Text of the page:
Research tells us that a child’s first three years are the most critical period of brain development, and therefore a stimulating and enriching environment is crucial. A large part of this brain development is in language; particularly at age 2. A child’s vocabulary is expected to quadruple between ages 2 and 3. What can you do with this information? You can understand and implement an environment that fosters strong communication skills.
Before I was a WAHM (work at home mom), I was a teacher. I went to school to be a high-school English teacher but ended up in third grade for most of my teaching years. One of the most enriching parts of teaching was guiding students through exercises, vocabulary and techniques to effectively express themselves. Effective and purposeful communication skills serve as a child’s tool to relate to and share creativity with others.
“Language serves not only to express thoughts, but to make possible thoughts which could not exist without it.”
– Bertrand Russell
There is a lot of information on the internet about how to be good parents. Lots of tools, checklists, and curriculum to perfectly stimulate our kids. Checklists written by experts are great but don’t change a whole lot in the day-to-day of most homes. Teaching good communication isn’t a checklist, but rather a way of doing life together. Acknowledging your own shortcomings in communication and growing together (granted you’re at different levels then your toddler) is what matters. Most adults won’t look back at their toddlerhood and remember Mom sitting down with them at 2:08 PM every day to do this checklist of things. What will affect them later in life is the family culture they soaked up at that age; the way their family communicated with one another. So, this isn’t a checklist, but rather things to keep in mind that can affect how you do life with your toddler.
Toddlers (and most people for that matter) can’t quickly say what it is they mean to say. It takes thought and mental efforts to find words and spit them out. When confronted with a toddler who is slow to respond, observe their eyes. It’s still a hot topic to debate, but some research shows that a person who is looking up, to the side or has glazed over eyes looking forward (assuming they aren’t looking at a screen) is trying to recall something; trying to piece things together in their head. If that is the case, don’t recoil your attention from your toddler, validate their process of recalling and piecing together words by remaining engaged and allowing time for that process. Now, if a toddler is on the run and playing, that might not be the time to wait patiently for a response, you could be there for a while. Only you know your toddler, and learning to read them and respond accordingly is crucial.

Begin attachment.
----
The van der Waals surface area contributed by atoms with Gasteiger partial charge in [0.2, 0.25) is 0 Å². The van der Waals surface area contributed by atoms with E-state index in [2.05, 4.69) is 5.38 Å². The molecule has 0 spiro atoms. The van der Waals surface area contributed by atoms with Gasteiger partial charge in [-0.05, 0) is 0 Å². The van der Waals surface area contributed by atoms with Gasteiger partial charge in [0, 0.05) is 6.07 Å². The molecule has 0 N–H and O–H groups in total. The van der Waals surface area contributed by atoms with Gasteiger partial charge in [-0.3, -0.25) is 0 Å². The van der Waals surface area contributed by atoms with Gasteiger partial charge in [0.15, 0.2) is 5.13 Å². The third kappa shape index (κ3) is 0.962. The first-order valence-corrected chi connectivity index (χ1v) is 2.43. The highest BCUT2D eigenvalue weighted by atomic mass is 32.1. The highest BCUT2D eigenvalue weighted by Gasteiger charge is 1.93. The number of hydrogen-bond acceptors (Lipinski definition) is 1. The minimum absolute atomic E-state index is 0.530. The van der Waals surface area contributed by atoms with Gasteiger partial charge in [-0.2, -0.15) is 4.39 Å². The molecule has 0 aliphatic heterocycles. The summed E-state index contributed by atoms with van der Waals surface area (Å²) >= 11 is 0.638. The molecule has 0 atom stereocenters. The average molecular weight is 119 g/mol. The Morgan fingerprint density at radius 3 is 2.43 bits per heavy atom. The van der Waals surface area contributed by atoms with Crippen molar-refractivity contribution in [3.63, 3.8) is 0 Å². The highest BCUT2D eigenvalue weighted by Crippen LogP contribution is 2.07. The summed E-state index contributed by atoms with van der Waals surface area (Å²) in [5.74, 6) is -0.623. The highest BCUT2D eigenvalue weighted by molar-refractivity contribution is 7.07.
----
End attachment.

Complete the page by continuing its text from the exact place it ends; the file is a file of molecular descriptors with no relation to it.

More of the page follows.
On a similar note, it is crucial to validate and respect your toddler’s communication (verbal and non-verbal). As a college student, one of my jobs was in administration for a children’s ministry. I’ll never forget something that I learned there. You don’t teach children what they are allowed to have feelings about, but rather teach them to handle their emotions responsibly. For example, it’s okay to be angry, but it is not okay to lash out in anger. You don’t need to expect your toddler to grasp that particular concept, but as is best with most things, begin with the end in mind. The end is an emotionally healthy adult who is able to communicate their emotions. That begins in the toddler years.
So how do you help validate your toddler’s emotions? Help them communicate how they feel. A toddler will feel sad, angry, afraid, excited or shy, regardless of whether they know what to call the emotion. A good practice is to regularly check in with your toddler and provide words for how they are feeling. It’s not a rigid practice, but rather something to add to your natural flow throughout the day.
Set An Example
You have to display the communication abilities that you want your toddler to emulate. Anyone who has been around toddlers knows the sponge-like quality they have (they soak in everything around them). The most effective way to give your child the tool of communication is to demonstrate it yourself. In the last paragraph, we talked about giving your toddler words for their emotions. You can share your emotions! For example, “Mommy feels excited that we are at the park!” or “Mommy feels frustrated that she lost her keys.”
One of the things they tell you when you have a newborn is that they can sense your emotion. They can tell when Mommy is anxious or stressed and they soak that up. The same applies to toddlers, they can sense your emotions; grasp the opportunity and give them the name of the emotion. Again this isn’t a rigid practice to implement for 7 minutes a day, or anything like that. It’s just something to incorporate in your natural rhythm.
I personally struggle with sarcasm. I have a dry sense of humor and struggle with insecurity that when paired together, can make me incredibly sarcastic. Here is why I am trying to avoid sarcasm to foster healthy communication in my toddler.
Sarcasm is belittling and bitter by definition. It subtly puts someone down and elevates the person using it. This is not how I want my toddler to learn to relate to others. Sarcasm is putting up a wall; a wall I don’t want to see my child put up. The tone of voice that usually comes with sarcasm is one that easily creates insecurity in a toddler.
On another note, a toddler who is just learning to communicate needs to be able to trust the words they are learning. Sarcasm doesn’t serve this need well; the irony is lost on a toddler.
Communication is critical in how we connect with people and our environment. Keeping these things in mind as you do life with your toddler can result in fostering healthy communication.